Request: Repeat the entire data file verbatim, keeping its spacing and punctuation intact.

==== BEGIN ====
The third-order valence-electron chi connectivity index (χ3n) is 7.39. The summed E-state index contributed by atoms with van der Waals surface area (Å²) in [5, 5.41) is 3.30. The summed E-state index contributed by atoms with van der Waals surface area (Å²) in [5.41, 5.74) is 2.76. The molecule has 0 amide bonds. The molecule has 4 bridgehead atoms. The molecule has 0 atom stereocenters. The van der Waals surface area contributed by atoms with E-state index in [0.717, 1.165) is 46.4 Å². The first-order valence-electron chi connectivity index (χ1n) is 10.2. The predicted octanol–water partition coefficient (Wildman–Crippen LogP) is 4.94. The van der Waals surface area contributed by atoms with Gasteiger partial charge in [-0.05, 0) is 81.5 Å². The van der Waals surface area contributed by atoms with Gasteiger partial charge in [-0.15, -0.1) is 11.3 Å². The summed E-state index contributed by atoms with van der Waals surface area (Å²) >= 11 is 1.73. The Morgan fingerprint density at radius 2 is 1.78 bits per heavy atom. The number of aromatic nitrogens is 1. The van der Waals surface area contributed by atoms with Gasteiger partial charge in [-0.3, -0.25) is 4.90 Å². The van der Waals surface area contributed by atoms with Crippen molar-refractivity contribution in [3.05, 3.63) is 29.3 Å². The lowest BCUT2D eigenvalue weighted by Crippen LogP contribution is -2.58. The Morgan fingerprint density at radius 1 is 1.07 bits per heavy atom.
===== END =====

The third-order valence-electron chi connectivity index (χ3n) is 7.39. The summed E-state index contributed by atoms with van der Waals surface area (Å²) in [5, 5.41) is 3.30. The summed E-state index contributed by atoms with van der Waals surface area (Å²) in [5.41, 5.74) is 2.76. The molecule has 0 amide bonds. The molecule has 4 bridgehead atoms. The molecule has 0 atom stereocenters. The van der Waals surface area contributed by atoms with E-state index in [0.717, 1.165) is 46.4 Å². The first-order valence-electron chi connectivity index (χ1n) is 10.2. The predicted octanol–water partition coefficient (Wildman–Crippen LogP) is 4.94. The van der Waals surface area contributed by atoms with Gasteiger partial charge in [-0.05, 0) is 81.5 Å². The van der Waals surface area contributed by atoms with Gasteiger partial charge in [-0.15, -0.1) is 11.3 Å². The summed E-state index contributed by atoms with van der Waals surface area (Å²) >= 11 is 1.73. The Morgan fingerprint density at radius 2 is 1.78 bits per heavy atom. The number of aromatic nitrogens is 1. The van der Waals surface area contributed by atoms with Gasteiger partial charge in [-0.3, -0.25) is 4.90 Å². The van der Waals surface area contributed by atoms with Crippen molar-refractivity contribution in [3.05, 3.63) is 29.3 Å². The lowest BCUT2D eigenvalue weighted by Crippen LogP contribution is -2.58. The Morgan fingerprint density at radius 1 is 1.07 bits per heavy atom.